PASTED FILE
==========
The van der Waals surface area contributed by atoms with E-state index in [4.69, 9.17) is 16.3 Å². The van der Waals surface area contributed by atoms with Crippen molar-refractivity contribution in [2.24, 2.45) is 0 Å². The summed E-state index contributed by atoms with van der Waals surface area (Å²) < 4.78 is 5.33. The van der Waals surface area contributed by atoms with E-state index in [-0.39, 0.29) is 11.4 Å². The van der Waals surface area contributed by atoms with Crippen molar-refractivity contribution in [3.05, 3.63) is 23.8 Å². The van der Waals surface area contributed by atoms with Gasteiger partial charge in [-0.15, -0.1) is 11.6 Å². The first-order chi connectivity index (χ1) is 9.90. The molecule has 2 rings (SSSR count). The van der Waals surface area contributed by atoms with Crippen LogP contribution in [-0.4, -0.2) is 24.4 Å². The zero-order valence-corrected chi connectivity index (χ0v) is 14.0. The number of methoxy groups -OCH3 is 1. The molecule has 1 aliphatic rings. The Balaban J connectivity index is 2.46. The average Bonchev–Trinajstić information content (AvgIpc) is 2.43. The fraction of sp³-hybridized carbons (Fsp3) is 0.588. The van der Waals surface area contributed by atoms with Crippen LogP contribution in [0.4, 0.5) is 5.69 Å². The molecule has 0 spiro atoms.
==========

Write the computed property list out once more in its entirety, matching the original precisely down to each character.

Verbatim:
The van der Waals surface area contributed by atoms with E-state index in [4.69, 9.17) is 16.3 Å². The van der Waals surface area contributed by atoms with Crippen molar-refractivity contribution in [2.24, 2.45) is 0 Å². The summed E-state index contributed by atoms with van der Waals surface area (Å²) < 4.78 is 5.33. The van der Waals surface area contributed by atoms with E-state index in [-0.39, 0.29) is 11.4 Å². The van der Waals surface area contributed by atoms with Crippen molar-refractivity contribution in [3.05, 3.63) is 23.8 Å². The van der Waals surface area contributed by atoms with Gasteiger partial charge in [-0.15, -0.1) is 11.6 Å². The first-order chi connectivity index (χ1) is 9.90. The molecule has 2 rings (SSSR count). The van der Waals surface area contributed by atoms with Crippen LogP contribution in [-0.4, -0.2) is 24.4 Å². The zero-order valence-corrected chi connectivity index (χ0v) is 14.0. The number of methoxy groups -OCH3 is 1. The molecule has 1 aliphatic rings. The Balaban J connectivity index is 2.46. The average Bonchev–Trinajstić information content (AvgIpc) is 2.43. The fraction of sp³-hybridized carbons (Fsp3) is 0.588. The van der Waals surface area contributed by atoms with Crippen LogP contribution in [0.4, 0.5) is 5.69 Å². The molecule has 0 spiro atoms.